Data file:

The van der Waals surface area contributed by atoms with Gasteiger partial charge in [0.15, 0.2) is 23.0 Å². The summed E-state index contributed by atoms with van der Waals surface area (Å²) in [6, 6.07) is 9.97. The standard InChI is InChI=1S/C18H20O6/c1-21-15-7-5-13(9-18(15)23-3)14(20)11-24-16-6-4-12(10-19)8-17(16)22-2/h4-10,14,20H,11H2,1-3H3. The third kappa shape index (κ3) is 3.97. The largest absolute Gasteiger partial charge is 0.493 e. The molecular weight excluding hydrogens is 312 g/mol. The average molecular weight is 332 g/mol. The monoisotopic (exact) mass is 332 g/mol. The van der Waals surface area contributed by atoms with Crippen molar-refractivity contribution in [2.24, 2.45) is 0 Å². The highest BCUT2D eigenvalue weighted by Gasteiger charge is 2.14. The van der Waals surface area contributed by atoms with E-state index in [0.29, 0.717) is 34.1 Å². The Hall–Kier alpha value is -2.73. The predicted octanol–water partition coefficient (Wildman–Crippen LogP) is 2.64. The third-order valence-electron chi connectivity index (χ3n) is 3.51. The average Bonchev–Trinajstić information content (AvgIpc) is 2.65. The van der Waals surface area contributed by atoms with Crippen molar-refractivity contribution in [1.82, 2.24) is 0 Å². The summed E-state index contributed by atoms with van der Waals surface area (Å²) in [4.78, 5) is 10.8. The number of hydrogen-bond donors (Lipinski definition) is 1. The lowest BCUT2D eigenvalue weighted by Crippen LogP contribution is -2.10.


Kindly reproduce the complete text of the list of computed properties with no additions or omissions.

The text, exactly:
The van der Waals surface area contributed by atoms with Gasteiger partial charge in [0.15, 0.2) is 23.0 Å². The summed E-state index contributed by atoms with van der Waals surface area (Å²) in [6, 6.07) is 9.97. The standard InChI is InChI=1S/C18H20O6/c1-21-15-7-5-13(9-18(15)23-3)14(20)11-24-16-6-4-12(10-19)8-17(16)22-2/h4-10,14,20H,11H2,1-3H3. The third kappa shape index (κ3) is 3.97. The largest absolute Gasteiger partial charge is 0.493 e. The molecular weight excluding hydrogens is 312 g/mol. The average molecular weight is 332 g/mol. The monoisotopic (exact) mass is 332 g/mol. The van der Waals surface area contributed by atoms with Crippen molar-refractivity contribution in [2.24, 2.45) is 0 Å². The highest BCUT2D eigenvalue weighted by Gasteiger charge is 2.14. The van der Waals surface area contributed by atoms with E-state index in [0.29, 0.717) is 34.1 Å². The Hall–Kier alpha value is -2.73. The predicted octanol–water partition coefficient (Wildman–Crippen LogP) is 2.64. The third-order valence-electron chi connectivity index (χ3n) is 3.51. The average Bonchev–Trinajstić information content (AvgIpc) is 2.65. The van der Waals surface area contributed by atoms with Crippen molar-refractivity contribution in [1.82, 2.24) is 0 Å². The summed E-state index contributed by atoms with van der Waals surface area (Å²) in [4.78, 5) is 10.8. The number of hydrogen-bond donors (Lipinski definition) is 1. The lowest BCUT2D eigenvalue weighted by Crippen LogP contribution is -2.10.